“Walking down the street, Jesus saw a man blind from birth. His disciples asked, “Rabbi, who sinned: this man or his parents, causing him to be born blind?” Jesus said, “You’re asking the wrong question. You’re looking for someone to blame. There is no such cause-effect here. Look instead for what God can do.”John 9:1-5 (The Message)
Tragedy can strike so quickly and capriciously. While going about our everyday lives, in a moment, in the blink of an eye, the world can change. We’ve seen this happen with the emergence of the Coronavirus pandemic.
The world has changed, our relationships with others have changed, the rhythms of work and family have changed, our very lives have changed.
Each day we are barraged with statistics of increasing numbers of people who are infected and people who have died from the virus. Each of these numbers represents someone’s son, daughter, mother, father, sister, brother,
grandmother, grandfather, friend. Some historians have labeled the period through which we’re living as “The Great Adjustment.” Whatever label we apply to it, we know that it is a tragic and challenging time through which we are living. Our nation has lived through tragedies before: Pearl Harbor, the Kennedy Assassination, the Challenger Accident, and 9-11. Then there are natural disasters: tsunamis, earthquakes, floods, tornadoes as well as the personal tragedies we have experienced with the death of a loved one. And now we are dealing with the COVID-19 pandemic and the uncertain future it has brought to our every day lives.
From the beginning of time people have tried to answer the question, “Why?” when tragedy occurs. The Scriptures clearly teach that God does not willingly afflict or grieve the children of men (Lamentations 3:33). However, the more serious question for most believers is this: Why does God allow such awful things to happen?
If God is omnipotent then why is there tragedy and suffering in the world? There is a theological description of this problem. It’s called the “problem of theodicy.” There is even a little poem that well sums up the problem:
“If God is God, He is not good.
If God is good, He is not God.
Take the even, take the odd.”
In other words, we cannot logically affirm that God is all powerful and God is the source of all goodness if evil exists in the world. Some theologians like the late Schubert Ogden have tried to solve this problem by suggesting that God is not all powerful in the sense that God can control all things. God is the most powerful but not all powerful. While this might seem like a logical solution, it doxes not square up with the God presented in the Bible.
There have always been people who have tried to rationalize or explain away evil. In our scripture reading from John 9, Jesus’ disciples tried to do just that. They were confronted with a man who had been blind from birth. The disciples offered a simple explanation to explain away this tragedy. It had to be God’s punishment for something the man or his parents had done. But Jesus rejected their question. “You’re asking the wrong question. You’re looking for someone to blame. There is no such cause-effect here. Look instead for what God can do” (John 9:4-5). Things are not that simple. Life defies pat answers to complex problems. Jesus doesn’t even try to answer the problem of tragedy. He instead invites us to look at tragedy and suffering as an opportunity for God and (by extension) God’s servants to be at work. “Look instead for what God can do” (John 9:5).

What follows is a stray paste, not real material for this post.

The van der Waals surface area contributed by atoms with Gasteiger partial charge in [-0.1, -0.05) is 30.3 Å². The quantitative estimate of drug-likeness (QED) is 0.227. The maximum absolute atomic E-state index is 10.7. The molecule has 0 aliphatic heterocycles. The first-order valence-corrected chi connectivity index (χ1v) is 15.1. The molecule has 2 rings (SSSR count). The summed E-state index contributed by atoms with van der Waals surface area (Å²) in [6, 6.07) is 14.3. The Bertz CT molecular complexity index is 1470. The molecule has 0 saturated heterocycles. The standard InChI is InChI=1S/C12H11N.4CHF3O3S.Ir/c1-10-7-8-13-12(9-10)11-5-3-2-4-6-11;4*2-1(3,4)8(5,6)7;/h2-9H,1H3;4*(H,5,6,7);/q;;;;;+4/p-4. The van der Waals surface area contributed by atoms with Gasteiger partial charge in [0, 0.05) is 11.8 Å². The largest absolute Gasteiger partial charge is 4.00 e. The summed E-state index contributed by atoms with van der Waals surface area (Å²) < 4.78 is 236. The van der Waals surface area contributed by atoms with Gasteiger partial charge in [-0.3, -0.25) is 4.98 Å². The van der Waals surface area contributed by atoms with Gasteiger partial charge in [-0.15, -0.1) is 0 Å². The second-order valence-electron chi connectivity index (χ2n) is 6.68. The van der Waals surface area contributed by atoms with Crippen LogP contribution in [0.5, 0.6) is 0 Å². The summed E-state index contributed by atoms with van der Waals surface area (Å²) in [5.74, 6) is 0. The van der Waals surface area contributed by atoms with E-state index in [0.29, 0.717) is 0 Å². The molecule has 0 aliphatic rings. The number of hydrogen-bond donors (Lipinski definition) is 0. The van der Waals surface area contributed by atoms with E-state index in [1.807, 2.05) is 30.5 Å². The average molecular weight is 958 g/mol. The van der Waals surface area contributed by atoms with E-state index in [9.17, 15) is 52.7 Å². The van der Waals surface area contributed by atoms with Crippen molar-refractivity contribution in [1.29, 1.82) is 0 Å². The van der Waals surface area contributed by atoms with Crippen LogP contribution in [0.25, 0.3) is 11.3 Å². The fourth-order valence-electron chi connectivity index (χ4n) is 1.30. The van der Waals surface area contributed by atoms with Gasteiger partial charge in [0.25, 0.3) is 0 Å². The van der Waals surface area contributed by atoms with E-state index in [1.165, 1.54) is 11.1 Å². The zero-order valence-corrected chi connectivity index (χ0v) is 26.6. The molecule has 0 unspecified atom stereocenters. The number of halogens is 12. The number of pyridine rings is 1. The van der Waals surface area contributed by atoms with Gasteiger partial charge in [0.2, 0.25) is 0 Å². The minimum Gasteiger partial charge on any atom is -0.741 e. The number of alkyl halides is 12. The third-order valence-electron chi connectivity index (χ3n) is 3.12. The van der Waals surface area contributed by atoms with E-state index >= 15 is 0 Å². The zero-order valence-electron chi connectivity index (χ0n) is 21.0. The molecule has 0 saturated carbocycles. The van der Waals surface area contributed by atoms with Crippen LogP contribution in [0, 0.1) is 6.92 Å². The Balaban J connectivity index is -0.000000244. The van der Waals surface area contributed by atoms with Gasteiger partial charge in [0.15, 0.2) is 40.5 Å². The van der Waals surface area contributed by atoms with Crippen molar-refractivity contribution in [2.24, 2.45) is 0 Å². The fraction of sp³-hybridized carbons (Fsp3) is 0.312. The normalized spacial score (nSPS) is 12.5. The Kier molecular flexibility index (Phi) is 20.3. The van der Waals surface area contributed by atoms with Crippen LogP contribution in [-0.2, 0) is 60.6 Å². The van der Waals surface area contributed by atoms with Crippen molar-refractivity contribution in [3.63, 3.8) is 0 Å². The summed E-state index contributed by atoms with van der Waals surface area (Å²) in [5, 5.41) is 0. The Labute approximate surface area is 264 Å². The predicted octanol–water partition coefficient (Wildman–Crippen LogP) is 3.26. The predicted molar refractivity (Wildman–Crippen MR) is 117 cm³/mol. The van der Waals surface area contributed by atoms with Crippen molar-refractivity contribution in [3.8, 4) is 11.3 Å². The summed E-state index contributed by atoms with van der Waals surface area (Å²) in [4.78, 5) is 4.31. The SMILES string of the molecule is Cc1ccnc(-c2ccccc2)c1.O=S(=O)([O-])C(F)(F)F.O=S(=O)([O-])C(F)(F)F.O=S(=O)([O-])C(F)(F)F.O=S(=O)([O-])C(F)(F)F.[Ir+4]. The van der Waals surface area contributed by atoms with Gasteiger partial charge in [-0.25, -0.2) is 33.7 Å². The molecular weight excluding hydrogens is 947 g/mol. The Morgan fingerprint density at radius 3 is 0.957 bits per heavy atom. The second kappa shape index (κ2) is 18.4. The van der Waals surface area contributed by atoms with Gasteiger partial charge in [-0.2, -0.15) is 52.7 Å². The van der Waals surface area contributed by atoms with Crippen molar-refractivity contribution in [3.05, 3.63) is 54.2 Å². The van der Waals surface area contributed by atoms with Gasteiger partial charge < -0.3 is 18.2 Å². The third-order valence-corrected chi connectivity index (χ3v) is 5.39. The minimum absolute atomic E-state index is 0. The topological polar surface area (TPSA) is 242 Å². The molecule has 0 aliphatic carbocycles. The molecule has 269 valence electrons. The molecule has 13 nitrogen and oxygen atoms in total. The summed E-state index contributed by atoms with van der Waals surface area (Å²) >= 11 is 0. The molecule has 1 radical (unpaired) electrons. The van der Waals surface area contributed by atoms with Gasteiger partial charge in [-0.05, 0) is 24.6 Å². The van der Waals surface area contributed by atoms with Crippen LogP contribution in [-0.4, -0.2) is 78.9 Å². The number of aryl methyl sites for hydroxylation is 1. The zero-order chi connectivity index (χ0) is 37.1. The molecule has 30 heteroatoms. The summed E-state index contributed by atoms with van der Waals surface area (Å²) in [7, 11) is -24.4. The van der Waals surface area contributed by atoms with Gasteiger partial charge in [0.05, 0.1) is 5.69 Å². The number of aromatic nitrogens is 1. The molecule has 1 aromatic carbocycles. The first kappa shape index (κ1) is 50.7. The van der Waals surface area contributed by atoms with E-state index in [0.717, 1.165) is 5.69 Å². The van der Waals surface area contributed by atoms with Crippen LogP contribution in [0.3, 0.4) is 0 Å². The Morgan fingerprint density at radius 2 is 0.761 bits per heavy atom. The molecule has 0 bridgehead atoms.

There are no easy answers to the problem of tragedy and suffering. God doesn’t provide us with a rational theological answer. And even if God did it would not be satisfying, particularly when we have lost someone we love. No, instead of offering us a cold, analytical explanation for the cause of tragedy and suffering, God offers us something infinitely greater. God offers us God’s self. That’s what the message of the cross and resurrection is all about. God took our pain, our suffering, our failures, our tragedies upon God’s self by dying upon the cross for us through Jesus. We don’t suffer alone. We don’t grieve alone. We don’t die alone. Jesus came into our world to live, die and be resurrected for us.
None of us is excluded from pain and sorrow. God doesn’t promise us a rose garden. But God does promise us His presence, his strength, His courage, His victory to endure and ultimately overcome suffering and sorrow. And that’s more comforting than any explanation.
Ruth H. Calkin, offers a prayer from her book, “Lord, Could You Hurry a Little?” I want to borrow her prayer in closing.
“Lord, you who permit my grief
Are the only One
Who can assuage it.
Do you permit grief
That I might learn
To be content
With nothing less
Than the comfort of God?
Whatever the reason
One thing I am learning:
You make useful to me
All that you permit.
So, dear God
Though a great ache
Wells within my heart
I ask you to grip my life.
Empower me to go
From depth to depth with You
Until I am a “wounded healer”
Bringing your comfort to others
As you are now comforting me. Amen.
Questions for Reflection
1. Have you ever asked the question, “Why, God?” What were the circumstances?
2. Have you ever been in a tragic circumstance when someone tried to offer pat answers such as “This was the will of God”? How did that make you feel?
3. Through the cross, Jesus has taken our suffering, afflictions and sorrows upon himself (See Isaiah 53:4-5).
God does not remove our tragedy but He does take it upon Himself through the cross. We don’t suffer alone. Does knowing this make a difference as you face an uncertain future? How?